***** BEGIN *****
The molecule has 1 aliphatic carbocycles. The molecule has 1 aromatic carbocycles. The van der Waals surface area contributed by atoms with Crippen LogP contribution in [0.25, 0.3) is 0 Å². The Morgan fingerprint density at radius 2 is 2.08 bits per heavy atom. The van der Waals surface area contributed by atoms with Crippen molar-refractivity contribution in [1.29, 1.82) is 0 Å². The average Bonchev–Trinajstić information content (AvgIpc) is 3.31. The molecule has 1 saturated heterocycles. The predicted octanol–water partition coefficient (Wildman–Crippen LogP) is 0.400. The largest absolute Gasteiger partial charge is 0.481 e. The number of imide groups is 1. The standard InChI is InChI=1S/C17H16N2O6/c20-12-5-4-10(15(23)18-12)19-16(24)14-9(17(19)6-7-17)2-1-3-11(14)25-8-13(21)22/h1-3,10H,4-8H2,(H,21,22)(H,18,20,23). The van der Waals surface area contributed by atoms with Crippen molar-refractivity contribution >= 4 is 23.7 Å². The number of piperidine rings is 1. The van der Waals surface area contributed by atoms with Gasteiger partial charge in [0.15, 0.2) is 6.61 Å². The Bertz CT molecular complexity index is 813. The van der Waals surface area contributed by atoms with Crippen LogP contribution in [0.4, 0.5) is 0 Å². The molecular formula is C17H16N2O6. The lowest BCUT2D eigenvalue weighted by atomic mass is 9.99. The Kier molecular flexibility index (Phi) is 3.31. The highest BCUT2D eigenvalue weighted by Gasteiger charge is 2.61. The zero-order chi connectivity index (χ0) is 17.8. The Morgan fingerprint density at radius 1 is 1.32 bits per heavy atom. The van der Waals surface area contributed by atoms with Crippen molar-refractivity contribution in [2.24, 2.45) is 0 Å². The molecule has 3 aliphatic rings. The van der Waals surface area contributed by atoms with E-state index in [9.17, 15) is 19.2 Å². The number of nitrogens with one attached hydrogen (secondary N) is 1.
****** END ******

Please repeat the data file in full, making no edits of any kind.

The molecule has 1 aliphatic carbocycles. The molecule has 1 aromatic carbocycles. The van der Waals surface area contributed by atoms with Crippen LogP contribution in [0.25, 0.3) is 0 Å². The Morgan fingerprint density at radius 2 is 2.08 bits per heavy atom. The van der Waals surface area contributed by atoms with Crippen molar-refractivity contribution in [1.29, 1.82) is 0 Å². The average Bonchev–Trinajstić information content (AvgIpc) is 3.31. The molecule has 1 saturated heterocycles. The predicted octanol–water partition coefficient (Wildman–Crippen LogP) is 0.400. The largest absolute Gasteiger partial charge is 0.481 e. The number of imide groups is 1. The standard InChI is InChI=1S/C17H16N2O6/c20-12-5-4-10(15(23)18-12)19-16(24)14-9(17(19)6-7-17)2-1-3-11(14)25-8-13(21)22/h1-3,10H,4-8H2,(H,21,22)(H,18,20,23). The van der Waals surface area contributed by atoms with Crippen molar-refractivity contribution >= 4 is 23.7 Å². The number of piperidine rings is 1. The van der Waals surface area contributed by atoms with Gasteiger partial charge in [0.15, 0.2) is 6.61 Å². The Bertz CT molecular complexity index is 813. The van der Waals surface area contributed by atoms with Crippen LogP contribution in [0.4, 0.5) is 0 Å². The molecular formula is C17H16N2O6. The lowest BCUT2D eigenvalue weighted by atomic mass is 9.99. The Kier molecular flexibility index (Phi) is 3.31. The highest BCUT2D eigenvalue weighted by Gasteiger charge is 2.61. The zero-order chi connectivity index (χ0) is 17.8. The Morgan fingerprint density at radius 1 is 1.32 bits per heavy atom. The van der Waals surface area contributed by atoms with Crippen molar-refractivity contribution in [2.24, 2.45) is 0 Å². The molecule has 3 aliphatic rings. The van der Waals surface area contributed by atoms with E-state index in [9.17, 15) is 19.2 Å². The number of nitrogens with one attached hydrogen (secondary N) is 1.